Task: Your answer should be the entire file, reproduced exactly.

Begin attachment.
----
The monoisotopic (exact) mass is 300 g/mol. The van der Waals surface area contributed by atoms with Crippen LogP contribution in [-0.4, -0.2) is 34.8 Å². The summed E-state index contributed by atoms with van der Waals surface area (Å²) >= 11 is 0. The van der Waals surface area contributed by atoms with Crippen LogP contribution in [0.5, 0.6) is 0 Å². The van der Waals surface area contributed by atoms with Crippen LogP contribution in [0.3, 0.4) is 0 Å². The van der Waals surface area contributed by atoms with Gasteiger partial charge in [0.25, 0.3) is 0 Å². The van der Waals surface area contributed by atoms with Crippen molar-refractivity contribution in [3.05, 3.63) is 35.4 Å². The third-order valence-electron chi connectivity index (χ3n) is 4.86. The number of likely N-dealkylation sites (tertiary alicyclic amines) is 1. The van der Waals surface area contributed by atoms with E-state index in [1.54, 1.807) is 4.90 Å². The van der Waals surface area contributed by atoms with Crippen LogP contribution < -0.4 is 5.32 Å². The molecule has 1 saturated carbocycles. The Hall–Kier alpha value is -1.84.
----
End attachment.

The monoisotopic (exact) mass is 300 g/mol. The van der Waals surface area contributed by atoms with Crippen LogP contribution in [-0.4, -0.2) is 34.8 Å². The summed E-state index contributed by atoms with van der Waals surface area (Å²) >= 11 is 0. The van der Waals surface area contributed by atoms with Crippen LogP contribution in [0.5, 0.6) is 0 Å². The van der Waals surface area contributed by atoms with Crippen LogP contribution in [0.3, 0.4) is 0 Å². The van der Waals surface area contributed by atoms with Gasteiger partial charge in [0.25, 0.3) is 0 Å². The van der Waals surface area contributed by atoms with Crippen molar-refractivity contribution in [3.05, 3.63) is 35.4 Å². The third-order valence-electron chi connectivity index (χ3n) is 4.86. The number of likely N-dealkylation sites (tertiary alicyclic amines) is 1. The van der Waals surface area contributed by atoms with E-state index in [1.54, 1.807) is 4.90 Å². The van der Waals surface area contributed by atoms with Crippen LogP contribution < -0.4 is 5.32 Å². The molecule has 1 saturated carbocycles. The Hall–Kier alpha value is -1.84.